The UK Home Office says by the end of the year it expects at least 50,000 people to have arrived in the country to claim asylum. 

Its figures also show that around 98 percent of applications from people fleeing Afghanistan, Syria and Eritrea, 87 percent from people from Sudan and 82 percent of Iranians — who make up around a third of the backlogged asylum claims in total — end up being approved.

Under the proposals, those from the likes of Afghanistan and Syria will now be prioritized and their processes streamlined, removing things such as follow-up interviews after initial approval, and security and identity checks. 

It is thought that this will allow more deserving refugees to start their lives in the UK, as it will allow them to find work and their own accommodation.

Applications from Albanians, meanwhile, will also be dealt with quicker, with a deal to be struck between London and Tirana to expedite the process of deporting those whose applications are denied.

One source told The Times that the new scheme is being overseen directly by UK Prime Minister Rishi Sunak, who has “completely taken control of the policy” from Home Secretary Suella Braverman, who had previously gone on record to say speeding up application processes based on nationality “wouldn’t be the right way to go.”

The source said: “He’s got teams of Home Office officials working directly to him, and Suella has been sidelined.”

A Home Office source told The Times that the department is looking at “focusing resources on very high grant rate cases.”


Albanian who entered UK in back of truck recalls serving lunch to Queen Elizabeth

Albanian who entered UK in back of truck recalls serving lunch to Queen Elizabeth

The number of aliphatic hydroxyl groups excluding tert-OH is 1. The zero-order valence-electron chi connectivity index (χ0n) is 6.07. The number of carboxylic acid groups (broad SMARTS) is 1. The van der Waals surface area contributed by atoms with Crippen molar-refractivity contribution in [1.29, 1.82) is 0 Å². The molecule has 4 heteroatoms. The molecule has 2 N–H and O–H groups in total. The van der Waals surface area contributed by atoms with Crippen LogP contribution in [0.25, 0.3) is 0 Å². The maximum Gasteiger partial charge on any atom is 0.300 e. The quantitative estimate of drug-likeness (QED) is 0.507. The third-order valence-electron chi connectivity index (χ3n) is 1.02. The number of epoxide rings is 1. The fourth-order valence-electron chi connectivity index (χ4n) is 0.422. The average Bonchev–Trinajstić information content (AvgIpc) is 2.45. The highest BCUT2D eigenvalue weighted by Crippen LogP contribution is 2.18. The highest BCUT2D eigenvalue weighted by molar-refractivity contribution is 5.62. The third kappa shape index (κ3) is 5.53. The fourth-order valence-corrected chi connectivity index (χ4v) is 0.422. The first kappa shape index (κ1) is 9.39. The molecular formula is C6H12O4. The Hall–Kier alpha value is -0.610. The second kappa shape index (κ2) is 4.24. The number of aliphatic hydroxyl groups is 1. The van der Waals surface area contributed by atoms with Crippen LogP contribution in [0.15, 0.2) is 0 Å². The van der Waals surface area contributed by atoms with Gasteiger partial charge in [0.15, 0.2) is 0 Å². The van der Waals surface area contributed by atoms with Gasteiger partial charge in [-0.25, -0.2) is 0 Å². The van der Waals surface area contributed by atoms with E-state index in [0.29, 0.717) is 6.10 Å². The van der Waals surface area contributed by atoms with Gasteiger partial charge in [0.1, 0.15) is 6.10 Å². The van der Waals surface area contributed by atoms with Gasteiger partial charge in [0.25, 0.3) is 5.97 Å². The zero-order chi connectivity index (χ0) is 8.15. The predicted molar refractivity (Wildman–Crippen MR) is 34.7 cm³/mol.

Updated 03 December 2022

Albanian who entered UK in back of truck recalls serving lunch to Queen Elizabeth

Albanian who entered UK in back of truck recalls serving lunch to Queen Elizabeth
  • Catering course gave Ismet Shehu chance to serve late monarch during Diamond Jubilee celebrations
  • ‘Can you imagine that? A poor boy from the countryside serving lunch to the queen of England?’

LONDON: An Albanian who traveled to Britain hidden in a truck has told the Daily Mail that he served lunch to the late Queen Elizabeth and Prince Philip during Diamond Jubilee celebrations.

Ismet Shehu, now 32, made the dangerous journey aged 17 after traveling to Italy and then France, where in Lille he entered the back of a truck heading for Britain.

Shehu entered the construction and hospitality industries after arriving in the UK, working low-wage jobs before signing up to a university course teaching high-end catering in London.

That course, as part of its training program, offered a small group of students — including Shehu — the opportunity to serve lunch to Queen Elizabeth and Prince Philip during the 2012 Diamond Jubilee celebrations.

Now back in Tirana, the Albanian capital, Shehu has used his experience in hospitality to open a range of successful restaurants.

He told the Mail: “Can you imagine that? A poor boy from the countryside serving lunch to the queen of England?

“It was such an honor for me to do that and all just a couple of years after getting into the country hiding in the back of a lorry. It was the most frightening experience of my life.”